Archaeologists in Georgia have found the location of the prison that served as an overflow facility for Andersonville
"November 17, 1864—Three of our men were frozen to death last night in the stockade! Large fires are going, but many are so reduced in vitality that they easily froze notwithstanding,” wrote Union Pvt.
On December 21 Eugene Talmadge, a virulent white supremacist who had just been elected governor of Georgia, died at the age of sixty-two. Since Talmadge had not yet been inaugurated, no one was sure what to do next.
The first settlers marked the borders of their lives with simple fences that grew ever more elaborate over the centuries
Good fences make good neighbors,” wrote Robert Frost, and he meant that fences did more than just enclose space; like his woods and roads, they bounded a social and psychological landscape.
In early Georgia, the founders of Methodism got off to a terrible start
THE SUCCESS OF John and Charles Wesley in founding Methodism is well documented, but what is seldom mentioned is that they started their ecclesiastical careers with a period of unrelieved bungling.
Charles Hopkins received the Congressional Medal of Honor for gallantry at the battle of Gaines’ Mill, but his toughest fight was trying to survive at the Andersonville prisoner-of-war camp. He left this never-before-published record.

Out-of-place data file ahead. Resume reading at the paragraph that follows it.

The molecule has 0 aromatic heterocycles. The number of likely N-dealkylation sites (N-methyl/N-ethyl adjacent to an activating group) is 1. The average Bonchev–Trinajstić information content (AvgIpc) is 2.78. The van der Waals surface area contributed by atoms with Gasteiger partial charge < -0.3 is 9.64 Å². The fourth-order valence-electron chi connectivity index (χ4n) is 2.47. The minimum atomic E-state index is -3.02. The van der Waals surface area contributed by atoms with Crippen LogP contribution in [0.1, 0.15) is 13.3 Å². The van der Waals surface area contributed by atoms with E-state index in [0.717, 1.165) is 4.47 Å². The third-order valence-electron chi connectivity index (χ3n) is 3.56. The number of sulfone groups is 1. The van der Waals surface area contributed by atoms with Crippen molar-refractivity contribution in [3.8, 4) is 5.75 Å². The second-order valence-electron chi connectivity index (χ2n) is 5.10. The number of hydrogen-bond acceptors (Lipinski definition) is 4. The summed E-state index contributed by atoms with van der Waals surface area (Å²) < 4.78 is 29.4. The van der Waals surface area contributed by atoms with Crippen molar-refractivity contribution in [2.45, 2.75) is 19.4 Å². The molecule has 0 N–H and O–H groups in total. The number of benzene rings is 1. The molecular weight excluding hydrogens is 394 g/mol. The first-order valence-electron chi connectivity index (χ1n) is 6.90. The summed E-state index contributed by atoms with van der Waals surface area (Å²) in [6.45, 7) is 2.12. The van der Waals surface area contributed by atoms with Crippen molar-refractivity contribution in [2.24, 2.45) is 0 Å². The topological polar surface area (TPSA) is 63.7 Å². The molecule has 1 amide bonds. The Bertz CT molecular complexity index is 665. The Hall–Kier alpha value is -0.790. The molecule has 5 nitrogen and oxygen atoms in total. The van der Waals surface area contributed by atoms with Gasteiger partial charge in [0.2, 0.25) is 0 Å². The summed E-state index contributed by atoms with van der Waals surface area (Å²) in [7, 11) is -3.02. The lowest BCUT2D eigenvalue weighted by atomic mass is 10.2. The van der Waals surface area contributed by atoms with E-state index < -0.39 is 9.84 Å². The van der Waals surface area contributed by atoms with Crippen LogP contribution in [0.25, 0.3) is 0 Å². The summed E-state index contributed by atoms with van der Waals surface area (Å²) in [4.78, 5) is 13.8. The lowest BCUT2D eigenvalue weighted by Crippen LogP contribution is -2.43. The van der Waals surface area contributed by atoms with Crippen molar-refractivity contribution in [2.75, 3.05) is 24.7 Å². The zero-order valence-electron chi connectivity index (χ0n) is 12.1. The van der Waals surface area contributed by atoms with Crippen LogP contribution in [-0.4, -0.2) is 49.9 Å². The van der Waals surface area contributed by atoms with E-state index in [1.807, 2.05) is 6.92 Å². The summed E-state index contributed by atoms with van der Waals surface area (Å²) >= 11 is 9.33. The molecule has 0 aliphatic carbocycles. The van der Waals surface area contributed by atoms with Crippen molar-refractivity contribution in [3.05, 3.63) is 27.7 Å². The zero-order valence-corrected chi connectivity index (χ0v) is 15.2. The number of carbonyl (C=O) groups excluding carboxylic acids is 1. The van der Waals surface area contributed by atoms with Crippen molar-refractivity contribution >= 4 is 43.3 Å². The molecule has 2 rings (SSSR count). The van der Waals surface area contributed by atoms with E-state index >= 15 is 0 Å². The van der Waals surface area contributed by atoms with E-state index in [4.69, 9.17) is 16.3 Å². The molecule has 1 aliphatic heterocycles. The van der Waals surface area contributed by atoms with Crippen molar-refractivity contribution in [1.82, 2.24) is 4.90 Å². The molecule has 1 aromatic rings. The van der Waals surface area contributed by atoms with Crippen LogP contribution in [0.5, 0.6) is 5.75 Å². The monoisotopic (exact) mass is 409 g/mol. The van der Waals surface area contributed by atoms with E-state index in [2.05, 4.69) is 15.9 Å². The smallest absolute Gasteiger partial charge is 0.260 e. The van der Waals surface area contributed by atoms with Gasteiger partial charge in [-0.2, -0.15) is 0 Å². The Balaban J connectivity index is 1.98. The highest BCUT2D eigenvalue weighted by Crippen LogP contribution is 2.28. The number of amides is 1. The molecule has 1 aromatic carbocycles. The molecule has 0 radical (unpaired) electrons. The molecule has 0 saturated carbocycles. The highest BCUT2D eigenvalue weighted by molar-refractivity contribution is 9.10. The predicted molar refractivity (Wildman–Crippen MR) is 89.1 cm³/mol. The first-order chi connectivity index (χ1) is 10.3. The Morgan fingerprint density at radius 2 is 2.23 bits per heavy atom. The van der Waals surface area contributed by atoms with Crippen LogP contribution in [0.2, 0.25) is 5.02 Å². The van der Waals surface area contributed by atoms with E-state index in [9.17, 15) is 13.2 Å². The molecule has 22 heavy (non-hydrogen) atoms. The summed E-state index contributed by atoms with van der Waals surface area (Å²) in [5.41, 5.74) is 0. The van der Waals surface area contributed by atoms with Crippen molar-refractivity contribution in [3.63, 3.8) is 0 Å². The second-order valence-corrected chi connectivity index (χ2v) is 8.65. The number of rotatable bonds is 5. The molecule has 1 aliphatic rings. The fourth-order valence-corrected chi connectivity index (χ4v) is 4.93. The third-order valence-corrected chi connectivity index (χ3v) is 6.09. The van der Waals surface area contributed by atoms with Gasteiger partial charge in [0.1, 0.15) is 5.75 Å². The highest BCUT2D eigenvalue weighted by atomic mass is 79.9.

How Juliette “Daisy” Low, an unwanted child, a miserable wife, a lonely widow, finally found happiness as the founder of the Girl Scouts of America
In 1911 Juliette “Daisy” Low taught her first seven female Girl Guides to raise chickens and to spin wool.
A newly discovered Union diary shows that Sherman’s march was about as Ruthless as Southerners have always said it was
It was called “the most extraordinary and astounding adventure of the Civil War”
On the pleasant Sunday evening of April 6, 1862, the men of Company H, 33rd Ohio Infantry, were relaxing around their campfires near Shelbyville, Tennessee, admiring the Southern springtime and trading the latest army rumors.
The black laborers on John Williams’ plantation never seemed to leave or complain. It took some digging to find out why
CUMBERLAND ISLAND AND HOW MODERN TIMES AT LAST HAVE REACHED IT
One of the good things that happened in America in 1970—a year otherwise noted for spreading oil slicks, raging forest fires, mercury in rainbow trout, and burgeoning pipelines in the tundra—was the decision by the National Park Service to purchase Cumberland
Roosevelt, like Lincoln and Wilson, died fighting for his ideals.